11 New Books to Watch For in August
Welcome to August. This month brings some notable debuts, including the novels “The Dearly Beloved” and “A Particular Kind of Black Man,” and Sarah M. Broom’s memoir of New Orleans, “The Yellow House.” Olga Tokarczuk, the winner of last year’s Man Booker International Prize, returns with a new twist on a murder mystery, and literary criticism from Jess Row connects storytelling and gentrification.
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‘The Dearly Beloved,’ by Cara Wall (Simon & Schuster, Aug. 13)
This debut novel focuses on two ministers, their marriages and their faith. James and Charles lead Third Presbyterian Church in Greenwich Village in the ’60s, but their lives and histories are vastly different. Charles’s wife, Lily, is an avowed atheist, while James’s wife, Nan, is devout. The book is a moving portrait of love and friendship set against a backdrop of social change.
‘Drive Your Plow Over the Bones of the Dead,’ by Olga Tokarczuk (Riverhead, Aug. 13)
In a small Polish village, Janina spends her days devoted to William Blake and astrology, hoping to make sense of the world. But after news that her neighbor Big Foot has been found murdered, more people turn up dead, and Janina is drawn into the investigation. Part murder mystery, part fable, this novel — translated by Antonia Lloyd-Jones — is elevated by Janina’s striking and original voice.
‘A Door in the Earth,’ by Amy Waldman (Little, Brown & Co., Aug. 27)
Parveen Shams, the young Afghan-American woman at the center of this novel, is galvanized by an American’s memoir of his time in Afghanistan. She moves to the same region to reconnect with her heritage, hoping to do good, but her expectations fall short: Much of the book that inspired her turns out to be false, and she finds that life in Afghanistan has been complicated far more than she imagined by the continuing American presence there. Waldman, a former reporter for The Times in Afghanistan, has crafted a story that doesn’t shrink from moral ambiguity and difficult questions.
‘Everything Inside: Stories,’ by Edwidge Danticat (Knopf, Aug. 27)
Haiti is the emotional core of this collection, though the characters roam the world. In these rich, vibrant stories, lovers reconcile after a catastrophe, a daughter meets her dying father for the first and last time and a family reunites at a baby’s christening.
‘Inconspicuous Consumption: The Environmental Impact You Don’t Know You Have,’ by Tatiana Schlossberg (Grand Central, Aug. 27)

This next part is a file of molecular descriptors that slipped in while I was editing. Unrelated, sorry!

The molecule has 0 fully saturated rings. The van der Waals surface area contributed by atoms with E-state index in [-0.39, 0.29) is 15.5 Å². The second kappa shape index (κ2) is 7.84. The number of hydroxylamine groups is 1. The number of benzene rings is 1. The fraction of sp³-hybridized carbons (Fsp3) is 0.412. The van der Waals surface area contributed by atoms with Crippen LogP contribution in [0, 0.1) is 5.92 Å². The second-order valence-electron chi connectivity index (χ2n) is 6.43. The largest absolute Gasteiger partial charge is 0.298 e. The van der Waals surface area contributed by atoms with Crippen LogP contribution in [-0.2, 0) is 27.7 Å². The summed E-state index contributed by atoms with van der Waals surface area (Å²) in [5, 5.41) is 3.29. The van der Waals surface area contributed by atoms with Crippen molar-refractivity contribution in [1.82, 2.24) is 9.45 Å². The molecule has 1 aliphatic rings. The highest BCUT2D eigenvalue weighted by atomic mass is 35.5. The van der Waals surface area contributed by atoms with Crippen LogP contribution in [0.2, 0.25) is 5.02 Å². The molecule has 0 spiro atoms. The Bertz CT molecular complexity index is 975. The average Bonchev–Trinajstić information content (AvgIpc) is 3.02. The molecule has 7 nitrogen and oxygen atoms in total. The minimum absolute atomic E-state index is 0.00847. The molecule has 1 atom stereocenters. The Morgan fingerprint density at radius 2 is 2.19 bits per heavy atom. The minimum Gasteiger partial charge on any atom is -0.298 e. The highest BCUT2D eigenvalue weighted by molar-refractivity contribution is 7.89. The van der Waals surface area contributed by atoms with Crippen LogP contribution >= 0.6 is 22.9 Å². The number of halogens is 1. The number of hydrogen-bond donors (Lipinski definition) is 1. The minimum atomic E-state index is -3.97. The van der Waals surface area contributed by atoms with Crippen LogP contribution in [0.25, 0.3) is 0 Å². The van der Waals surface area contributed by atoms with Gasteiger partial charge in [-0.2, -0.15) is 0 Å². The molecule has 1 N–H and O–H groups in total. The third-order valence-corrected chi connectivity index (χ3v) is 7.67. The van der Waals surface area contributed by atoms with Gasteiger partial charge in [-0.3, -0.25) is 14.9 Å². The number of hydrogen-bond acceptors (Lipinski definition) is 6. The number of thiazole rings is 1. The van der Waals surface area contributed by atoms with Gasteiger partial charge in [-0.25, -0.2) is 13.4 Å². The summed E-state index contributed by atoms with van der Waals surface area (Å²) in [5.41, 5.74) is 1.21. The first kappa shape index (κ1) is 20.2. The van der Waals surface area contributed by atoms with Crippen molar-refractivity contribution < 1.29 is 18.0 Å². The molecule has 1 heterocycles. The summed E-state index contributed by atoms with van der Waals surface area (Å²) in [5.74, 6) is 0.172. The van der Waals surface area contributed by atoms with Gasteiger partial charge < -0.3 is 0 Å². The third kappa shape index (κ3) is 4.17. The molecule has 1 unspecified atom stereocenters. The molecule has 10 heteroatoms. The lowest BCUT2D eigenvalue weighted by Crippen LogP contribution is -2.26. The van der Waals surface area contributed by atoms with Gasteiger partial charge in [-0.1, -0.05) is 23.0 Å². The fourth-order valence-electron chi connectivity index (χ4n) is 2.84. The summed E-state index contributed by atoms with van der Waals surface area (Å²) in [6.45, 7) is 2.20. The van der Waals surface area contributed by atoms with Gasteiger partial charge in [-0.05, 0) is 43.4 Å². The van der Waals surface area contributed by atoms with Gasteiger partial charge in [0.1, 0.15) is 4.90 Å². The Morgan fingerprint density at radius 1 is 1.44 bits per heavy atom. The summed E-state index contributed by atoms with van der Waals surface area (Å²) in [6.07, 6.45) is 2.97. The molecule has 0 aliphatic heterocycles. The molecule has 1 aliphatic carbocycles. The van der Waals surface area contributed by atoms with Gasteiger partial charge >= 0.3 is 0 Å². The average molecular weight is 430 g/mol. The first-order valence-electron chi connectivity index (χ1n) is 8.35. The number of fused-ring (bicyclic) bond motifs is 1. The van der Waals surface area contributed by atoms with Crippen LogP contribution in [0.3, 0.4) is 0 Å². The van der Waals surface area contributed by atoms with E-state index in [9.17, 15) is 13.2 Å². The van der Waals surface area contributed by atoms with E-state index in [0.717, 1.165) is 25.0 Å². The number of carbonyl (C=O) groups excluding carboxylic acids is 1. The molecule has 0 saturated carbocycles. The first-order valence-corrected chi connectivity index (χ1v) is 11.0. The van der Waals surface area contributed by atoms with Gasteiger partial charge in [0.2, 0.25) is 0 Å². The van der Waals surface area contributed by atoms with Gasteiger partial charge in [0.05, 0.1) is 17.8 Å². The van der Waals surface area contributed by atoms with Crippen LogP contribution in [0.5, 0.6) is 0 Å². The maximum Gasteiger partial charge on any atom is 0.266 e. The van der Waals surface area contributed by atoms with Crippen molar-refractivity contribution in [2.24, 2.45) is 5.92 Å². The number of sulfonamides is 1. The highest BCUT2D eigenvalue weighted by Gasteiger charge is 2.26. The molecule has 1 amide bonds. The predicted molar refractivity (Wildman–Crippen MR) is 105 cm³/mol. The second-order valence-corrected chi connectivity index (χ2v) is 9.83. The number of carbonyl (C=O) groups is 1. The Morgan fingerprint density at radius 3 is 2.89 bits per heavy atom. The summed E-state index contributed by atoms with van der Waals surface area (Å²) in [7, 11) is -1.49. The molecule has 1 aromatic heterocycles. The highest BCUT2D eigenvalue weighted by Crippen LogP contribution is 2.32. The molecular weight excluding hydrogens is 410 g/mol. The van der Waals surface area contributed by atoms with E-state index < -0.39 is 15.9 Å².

A former climate reporter for The Times, Schlossberg exposes the ways that our daily lives contribute to climate change. Focusing on food, fashion, technology and fuel, she shows how even the smallest decisions can have profound environmental consequences.
‘Inland,’ by Téa Obreht (Random House, Aug. 13)
This long-awaited new novel from the author of “The Tiger’s Wife” unfolds in the American West in the 1800s, shifting between the perspectives of two remarkable characters. Lurie, an outlaw who immigrated to the United States as a child, is haunted by ghosts and can see the dead. Nora is a homesteader awaiting the return of her husband, who has gone missing after going to retrieve water, and two of her sons, who have disappeared after an argument.
‘The Memory Police,’ by Yoko Ogawa (Pantheon, Aug. 13)
Objects are disappearing on an unnamed island — calendars, ribbons, even birds — and the people who notice are subject to frightening repercussions from the Memory Police. When a young novelist realizes her editor has become a police target, she hides him in her home. The novel, translated by Stephen Snyder, explores questions of power, trauma and state surveillance.
‘A Particular Kind of Black Man,’ by Tope Folarin (Simon & Schuster, Aug. 6)
Tunde Akinola, the son of Nigerian-born parents and the protagonist of this novel, never felt at home growing up in Utah. As his family disintegrates, his sense of estrangement intensifies, and follows him as he moves across various circles — African-American communities, the predominantly white Midwest of his childhood and Nigeria.
[ Tope Folarin is one of our writers to watch this summer. Read about him and the other three. ]
‘Trick Mirror: Reflections on Self-Delusion,’ by Jia Tolentino (Random House, Aug. 6)
In nine new essays, Tolentino, a staff writer at The New Yorker, explores a number of pressing moral questions in the digital age. What does it mean for a generation of millennials to live under constant watch? What is lost when one is expected to maintain a relentless online presence? There’s a fatalistic streak running through these selections, but it’s one that might help us bring about a fairer world.
‘White Flights: Race, Fiction, and the American Imagination,’ by Jess Row (Graywolf, Aug. 6)
Row, the author of “Your Face in Mine,” links contemporary storytelling with “white flight,” or the movement of white Americans into traditionally segregated communities. He considers the work of writers such as Marilynne Robinson, David Foster Wallace and Jonathan Franzen in a study of how race might be used as a way “to approach each other again.”
‘The Yellow House,’ by Sarah M. Broom (Grove Atlantic, Aug. 13)
In this memoir of New Orleans, Broom tells 100 years of her family’s story, but the narrative is rooted in the home her mother bought in 1961, demolished after Hurricane Katrina. Weaving together interviews, archival research and her own recollections, Broom resurrects the house and ponders her place in the city’s mythology.
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